The Digital, Culture, Media and Sport (DCMS) select committee has urged music fans to boycott Viagogo and has called for a review of resale law.

In a live music industry report by the DCMS, MPs criticised the controversial secondary ticketing site for “misleading” consumers, as well as Google for continuing to accept its paid-for ads.

“We regret that such time and public money is being spent on bringing the platforms, principally Viagogo, into line with consumer law that they should have complied with from the outset,” the report said. “We believe that Viagogo has yet to prove itself a trustworthy operator given its history of resisting compliance, court orders and parliamentary scrutiny, and flouting consumer law.”

Earlier this month, the Competition and Markets Authority (CMA) said it was ready to take legal action against Viagogo as it allegedly remains non-compliant with a court order served in November 2018 citing breaches of consumer law. Viagogo maintains the sentiment that “we strongly believe we are not in breach of the court order.”

The firm has also been entrenched in a legal battle with Ed Sheeran and his promoter Kilimanjaro Live, as well as accusations of “callous profiteering” from charity events.

The committee said ticket-buyers are still at risk while the CMA’s legal action is ongoing. Damian Collins, the committee chair, said it had taken the highly unusual step of advising consumers not to use Viagogo in the meantime.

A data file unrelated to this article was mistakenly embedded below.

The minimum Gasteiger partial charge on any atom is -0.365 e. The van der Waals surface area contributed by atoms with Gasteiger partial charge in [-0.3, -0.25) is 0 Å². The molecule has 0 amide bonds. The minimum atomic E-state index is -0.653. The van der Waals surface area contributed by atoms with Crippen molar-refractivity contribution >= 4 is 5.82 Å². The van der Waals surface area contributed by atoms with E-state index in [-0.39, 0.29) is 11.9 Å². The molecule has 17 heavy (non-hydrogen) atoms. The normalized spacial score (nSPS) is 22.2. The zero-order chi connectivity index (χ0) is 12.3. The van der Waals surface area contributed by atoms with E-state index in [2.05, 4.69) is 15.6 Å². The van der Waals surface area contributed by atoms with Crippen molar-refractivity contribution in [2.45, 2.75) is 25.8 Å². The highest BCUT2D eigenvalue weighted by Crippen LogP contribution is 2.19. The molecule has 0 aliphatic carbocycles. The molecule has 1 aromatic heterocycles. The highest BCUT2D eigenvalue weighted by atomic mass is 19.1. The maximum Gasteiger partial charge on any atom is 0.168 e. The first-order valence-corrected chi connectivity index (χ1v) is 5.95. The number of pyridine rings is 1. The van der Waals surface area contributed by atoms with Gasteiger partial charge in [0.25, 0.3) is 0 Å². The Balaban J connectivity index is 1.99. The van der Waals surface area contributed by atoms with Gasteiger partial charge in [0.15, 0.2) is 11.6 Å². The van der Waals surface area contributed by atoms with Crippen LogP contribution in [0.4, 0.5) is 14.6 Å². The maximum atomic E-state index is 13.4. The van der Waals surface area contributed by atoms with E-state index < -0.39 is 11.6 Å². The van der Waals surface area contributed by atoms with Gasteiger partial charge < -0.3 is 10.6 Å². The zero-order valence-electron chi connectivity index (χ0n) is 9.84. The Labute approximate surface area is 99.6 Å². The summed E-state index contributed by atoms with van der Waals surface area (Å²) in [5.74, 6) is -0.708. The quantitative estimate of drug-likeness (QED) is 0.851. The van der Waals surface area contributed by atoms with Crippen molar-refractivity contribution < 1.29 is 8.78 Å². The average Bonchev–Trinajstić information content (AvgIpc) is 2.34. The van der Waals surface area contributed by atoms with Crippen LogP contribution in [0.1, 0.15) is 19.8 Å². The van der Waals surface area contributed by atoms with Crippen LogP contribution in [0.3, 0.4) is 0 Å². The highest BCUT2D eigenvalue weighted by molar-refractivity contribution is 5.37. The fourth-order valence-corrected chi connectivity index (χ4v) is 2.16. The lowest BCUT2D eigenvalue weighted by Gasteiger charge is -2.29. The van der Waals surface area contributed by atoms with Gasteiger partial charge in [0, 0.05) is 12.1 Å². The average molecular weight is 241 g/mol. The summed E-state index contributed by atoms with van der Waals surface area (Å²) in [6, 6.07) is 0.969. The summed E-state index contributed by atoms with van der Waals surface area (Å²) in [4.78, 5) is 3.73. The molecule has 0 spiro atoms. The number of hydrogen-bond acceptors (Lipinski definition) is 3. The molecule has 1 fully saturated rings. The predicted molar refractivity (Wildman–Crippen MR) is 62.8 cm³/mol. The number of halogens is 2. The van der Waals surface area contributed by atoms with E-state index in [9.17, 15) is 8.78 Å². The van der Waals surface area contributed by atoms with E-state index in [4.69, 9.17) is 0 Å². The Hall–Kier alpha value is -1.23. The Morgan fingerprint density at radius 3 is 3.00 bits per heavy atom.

The report has also chastised Google for accepting money for the firm’s adverts that they claimed went against its own guidelines and breached UK law.

It read: “It is time for companies such as Google to take more responsibility and act against such advertising, or else be considered to be knowingly making money out of fraudulent selling.”

Labour MP Sharon Hodgson, who has been active in the fight against touting, said: “I hope that the government will respond positively to the report, particularly to the recommendations about reviewing the effectiveness of current regulations, and act appropriately if they are found to be ineffective.”

The anti-touting campaign group FanFair Alliance called on Google to remove ads for Viagogo and said its website should be temporarily blocked while the CMA pursues legal action. It said: “If a restaurant poses a risk to public health, we expect inspectors to close it immediately on grounds of consumer protection. Unfortunately, such powers of enforcement are seemingly absent when it comes to online ticket touting.”

Viagogo said: ““We are disappointed that the DCMS have singled us out particularly, when hundreds of thousands of British citizens use our service to buy and sell tickets to their favourite live events every day and never experience any problems. We provide an invaluable service to UK consumers by giving them access to events in the UK and all over the world. For those transactions that fall into the 1% annually where customers do have an issue, the overwhelming majority of cases are due to the unfair and potentially illegal restrictions the event organisers pose simply because customers have chosen to purchase tickets from a competitor of theirs. We have been complying and will absolutely continue to work constructively with the CMA to make further amends where necessary, all the while putting all of the buyers and sellers who use the platform first.”

Image: Josh Sorenson